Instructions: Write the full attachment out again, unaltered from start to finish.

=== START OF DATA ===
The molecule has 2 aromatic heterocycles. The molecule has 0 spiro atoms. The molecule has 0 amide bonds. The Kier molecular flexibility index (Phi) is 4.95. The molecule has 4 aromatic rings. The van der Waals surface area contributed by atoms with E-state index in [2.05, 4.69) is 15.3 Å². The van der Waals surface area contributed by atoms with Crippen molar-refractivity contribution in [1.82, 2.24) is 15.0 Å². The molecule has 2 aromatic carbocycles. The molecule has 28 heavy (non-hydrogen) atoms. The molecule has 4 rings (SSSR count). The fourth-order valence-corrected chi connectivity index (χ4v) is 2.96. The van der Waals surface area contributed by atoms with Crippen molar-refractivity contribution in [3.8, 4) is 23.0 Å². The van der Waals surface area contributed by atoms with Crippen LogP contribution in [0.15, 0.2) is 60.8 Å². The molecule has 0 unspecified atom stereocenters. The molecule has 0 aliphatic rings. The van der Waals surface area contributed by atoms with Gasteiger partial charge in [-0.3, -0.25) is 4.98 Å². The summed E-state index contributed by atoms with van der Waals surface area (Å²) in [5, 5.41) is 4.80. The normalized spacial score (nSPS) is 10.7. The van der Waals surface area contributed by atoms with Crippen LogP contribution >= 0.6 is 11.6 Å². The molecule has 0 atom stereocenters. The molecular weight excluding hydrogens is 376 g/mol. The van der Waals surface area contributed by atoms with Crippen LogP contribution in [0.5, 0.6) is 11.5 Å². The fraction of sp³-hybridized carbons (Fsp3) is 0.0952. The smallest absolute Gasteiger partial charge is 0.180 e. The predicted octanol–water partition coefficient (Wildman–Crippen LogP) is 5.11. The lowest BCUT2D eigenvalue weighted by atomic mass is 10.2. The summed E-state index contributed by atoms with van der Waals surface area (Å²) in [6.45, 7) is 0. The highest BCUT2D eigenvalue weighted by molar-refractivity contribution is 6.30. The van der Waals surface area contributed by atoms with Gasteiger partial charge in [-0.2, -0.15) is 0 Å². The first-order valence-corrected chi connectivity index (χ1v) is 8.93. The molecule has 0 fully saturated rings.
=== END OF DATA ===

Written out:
The molecule has 2 aromatic heterocycles. The molecule has 0 spiro atoms. The molecule has 0 amide bonds. The Kier molecular flexibility index (Phi) is 4.95. The molecule has 4 aromatic rings. The van der Waals surface area contributed by atoms with E-state index in [2.05, 4.69) is 15.3 Å². The van der Waals surface area contributed by atoms with Crippen molar-refractivity contribution in [1.82, 2.24) is 15.0 Å². The molecule has 2 aromatic carbocycles. The molecule has 28 heavy (non-hydrogen) atoms. The molecule has 4 rings (SSSR count). The fourth-order valence-corrected chi connectivity index (χ4v) is 2.96. The van der Waals surface area contributed by atoms with Crippen molar-refractivity contribution in [3.8, 4) is 23.0 Å². The van der Waals surface area contributed by atoms with Crippen LogP contribution in [0.15, 0.2) is 60.8 Å². The molecule has 0 unspecified atom stereocenters. The molecule has 0 aliphatic rings. The van der Waals surface area contributed by atoms with Gasteiger partial charge in [-0.3, -0.25) is 4.98 Å². The summed E-state index contributed by atoms with van der Waals surface area (Å²) in [5, 5.41) is 4.80. The normalized spacial score (nSPS) is 10.7. The van der Waals surface area contributed by atoms with Crippen LogP contribution >= 0.6 is 11.6 Å². The molecule has 0 atom stereocenters. The molecular weight excluding hydrogens is 376 g/mol. The van der Waals surface area contributed by atoms with Crippen LogP contribution in [0.5, 0.6) is 11.5 Å². The fraction of sp³-hybridized carbons (Fsp3) is 0.0952. The smallest absolute Gasteiger partial charge is 0.180 e. The predicted octanol–water partition coefficient (Wildman–Crippen LogP) is 5.11. The lowest BCUT2D eigenvalue weighted by atomic mass is 10.2. The summed E-state index contributed by atoms with van der Waals surface area (Å²) in [6.45, 7) is 0. The highest BCUT2D eigenvalue weighted by molar-refractivity contribution is 6.30. The van der Waals surface area contributed by atoms with Gasteiger partial charge in [-0.2, -0.15) is 0 Å². The first-order valence-corrected chi connectivity index (χ1v) is 8.93. The molecule has 0 fully saturated rings.